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Needlepoint Brick Covers
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cheap filpVWY flip flop shoe sale Protecting Microcontroller Input Pins from Sof

Protecting Microcontroller Input Pins from Soft Power Switch
We have the aforementioned circuit up to now, but I'm not sure if it will be reliable. I'm employing a lithiumion battery (3.74.2V) along with the TC1015 regulator (3.0V output). The thought is if the switch is pressed, the regulator activates, then a microcontroller sets uC Power high, keeping itself on. In the event the switch is pressed again, an interrupt on uC Switch will allow the microcontroller setting uC Power low, turning itself off.
What I don't know about, is if I need to protect the microcontroller from battery voltage. The microcontroller I'm using comes with a absolute maximum voltage around the I/O pins of Vdd+0.4V,
cheap filp, so I don't know purchasing that best.
Second, will this circuit actually maintain the regulator from activating if it is inside the "off" state? I had created seriously considered using a pulldown resistor around the enable line, but am focused on the existing draw even though the chip is powered on.
Edit: The microcontroller may be the primary load that is to be switched,
flip flop shoe sale, so putting it in to a low power mode unfortunately will not work here.
Edit 2 (After answers were posted):
I finished up while using the circuit below:
The new circuit runs on the flip flop, with the data line normally pulled low. Pressing the switch hits the time, turning the system on. Subsequent presses from the switch drive the time line high (allowing the microcontroller to sense the press), along with modify the production of the regulator. As soon as the microcontroller is preparing to power off, it sets the info line high after which sets the CLOCK line high, that can make the regulator to shut down.
One of the great aspects of this setup, would be that the first button press turns the regulator on, and keeps it on before microcontroller is preparing to turn off. Bounce isn't a problem, because no matter how often the hands of time line goes high, the information line is still held low through the pull down. Moreover, the existing draw ought to be low (the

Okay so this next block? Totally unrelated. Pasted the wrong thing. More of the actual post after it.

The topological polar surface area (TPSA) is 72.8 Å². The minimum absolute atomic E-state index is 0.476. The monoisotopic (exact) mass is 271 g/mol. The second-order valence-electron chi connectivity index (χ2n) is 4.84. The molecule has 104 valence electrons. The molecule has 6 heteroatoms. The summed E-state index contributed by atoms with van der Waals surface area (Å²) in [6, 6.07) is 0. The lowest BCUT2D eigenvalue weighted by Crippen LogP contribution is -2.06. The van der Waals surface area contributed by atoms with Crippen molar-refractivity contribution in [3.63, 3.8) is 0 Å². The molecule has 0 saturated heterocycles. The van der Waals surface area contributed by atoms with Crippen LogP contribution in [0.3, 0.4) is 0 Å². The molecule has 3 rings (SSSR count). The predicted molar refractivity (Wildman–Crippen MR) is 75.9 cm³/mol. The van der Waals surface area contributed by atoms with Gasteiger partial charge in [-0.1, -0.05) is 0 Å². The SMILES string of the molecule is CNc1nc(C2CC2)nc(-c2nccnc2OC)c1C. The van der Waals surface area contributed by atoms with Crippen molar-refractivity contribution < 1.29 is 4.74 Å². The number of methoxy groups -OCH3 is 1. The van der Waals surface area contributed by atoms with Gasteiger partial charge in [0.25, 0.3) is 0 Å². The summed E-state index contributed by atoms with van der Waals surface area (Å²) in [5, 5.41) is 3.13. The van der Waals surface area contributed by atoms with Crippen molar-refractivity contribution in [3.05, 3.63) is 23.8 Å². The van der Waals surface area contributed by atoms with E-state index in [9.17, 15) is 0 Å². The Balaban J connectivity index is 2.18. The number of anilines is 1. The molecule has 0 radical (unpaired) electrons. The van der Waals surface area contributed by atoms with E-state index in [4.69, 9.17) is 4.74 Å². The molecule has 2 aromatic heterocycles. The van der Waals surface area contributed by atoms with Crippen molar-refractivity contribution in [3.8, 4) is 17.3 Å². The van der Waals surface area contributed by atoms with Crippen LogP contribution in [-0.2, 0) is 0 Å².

flip flop as well as the TC1015 while off), and there's minimal current draw through resistors throughout.
R1 and R2 will limit the actual into pins in your uC which is usually sufficient to guard your device  you must register the spec what that "limit" current is and pick a resistor value which is appropriate given that the uC supply could be at 0V (un powered). The zeners could be omitted with this basis.
Reliability is another issue. Switch bounce could potentially cause your uC to change on then switch off a couple of times so write your code to be familiar with this.
I think it could be preferable to have a resistor on enable but probably approximately +10K and maybe this might be higher possibly 100k,
flip flop.
The voltage on the shutdown pin should be at least 45% of Vin this must not be a worry.
This seems like a self latching system, which the theory is that should work, like a self latching relay circuit would (Some control is utilized to make about the relay, then because the load pin and also the coil pin are tied together,
http://www.farfield-group.com/Flip-Flop.asp, the relay stays on provided that power goes to the stress pins).
To check it, without risking a microcontoller, this can be done. Give a dummy load to help keep the regulator happy (several leds, also to help you notice that it really is working), after which tie the output to the point where it's marked uC Power. Once you press the switch, the regulator should start, activating the leds and the uC Power, which often should keep the Enable pin at logic high (Shutdown Logic High is minimum 45% of VIN, so 1.89V at 4.2V In.).
If you press the button and the leds stay with when you release it, it truely does work. Whether or not this doesn't, it won't be is.
Warning: I believe that that, not sure what sort of Zener diodes can cause the circuit to react though.
Think about employing a latch (running on battery power) to capture the closure with the key. Then this creation of this latch might be OR'ed with a signal signal from the MCU to drive the SHDN pin from the regulator (renamed to EN from the schematic). Upon booting, the MCU should drive its enable line first, then remove the latch, thereby making sure EN stays asserted.
The following button action could be monitored through the latch: in the event the switch is pressed again, the latch goes high again. The MCU notices this and clears both latch and its particular enable signal, triggering shutdown. Considering that the switch is latched, the MCU can monitor this very conveniently through polling it at a leisurely frequency.
Another optional refinement would be a circuit to make sure that once the battery itself comes online, it powers up without having to use the button. This can be some sort of pulse which sets the latch.Related articles:

  
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